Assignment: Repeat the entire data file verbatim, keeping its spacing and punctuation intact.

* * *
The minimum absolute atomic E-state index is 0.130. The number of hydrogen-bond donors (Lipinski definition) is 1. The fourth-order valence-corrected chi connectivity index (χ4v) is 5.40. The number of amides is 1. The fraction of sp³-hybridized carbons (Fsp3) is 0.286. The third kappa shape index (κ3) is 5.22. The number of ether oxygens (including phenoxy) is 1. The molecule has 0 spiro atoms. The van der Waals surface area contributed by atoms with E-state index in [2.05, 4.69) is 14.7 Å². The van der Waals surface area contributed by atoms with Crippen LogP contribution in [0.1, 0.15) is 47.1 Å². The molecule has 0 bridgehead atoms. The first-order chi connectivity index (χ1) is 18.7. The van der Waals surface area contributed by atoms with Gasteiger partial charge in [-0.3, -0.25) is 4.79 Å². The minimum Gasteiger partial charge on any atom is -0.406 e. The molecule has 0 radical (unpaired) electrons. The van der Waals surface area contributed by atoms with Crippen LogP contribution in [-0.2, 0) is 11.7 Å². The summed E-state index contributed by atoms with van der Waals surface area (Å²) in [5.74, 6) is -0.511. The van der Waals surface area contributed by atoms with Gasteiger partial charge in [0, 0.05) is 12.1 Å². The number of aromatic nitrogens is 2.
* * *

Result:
The minimum absolute atomic E-state index is 0.130. The number of hydrogen-bond donors (Lipinski definition) is 1. The fourth-order valence-corrected chi connectivity index (χ4v) is 5.40. The number of amides is 1. The fraction of sp³-hybridized carbons (Fsp3) is 0.286. The third kappa shape index (κ3) is 5.22. The number of ether oxygens (including phenoxy) is 1. The molecule has 0 spiro atoms. The van der Waals surface area contributed by atoms with E-state index in [2.05, 4.69) is 14.7 Å². The van der Waals surface area contributed by atoms with Crippen LogP contribution in [0.1, 0.15) is 47.1 Å². The molecule has 0 bridgehead atoms. The first-order chi connectivity index (χ1) is 18.7. The van der Waals surface area contributed by atoms with Gasteiger partial charge in [-0.3, -0.25) is 4.79 Å². The minimum Gasteiger partial charge on any atom is -0.406 e. The molecule has 0 radical (unpaired) electrons. The van der Waals surface area contributed by atoms with Crippen LogP contribution in [-0.2, 0) is 11.7 Å². The summed E-state index contributed by atoms with van der Waals surface area (Å²) in [5.74, 6) is -0.511. The van der Waals surface area contributed by atoms with Gasteiger partial charge in [0, 0.05) is 12.1 Å². The number of aromatic nitrogens is 2.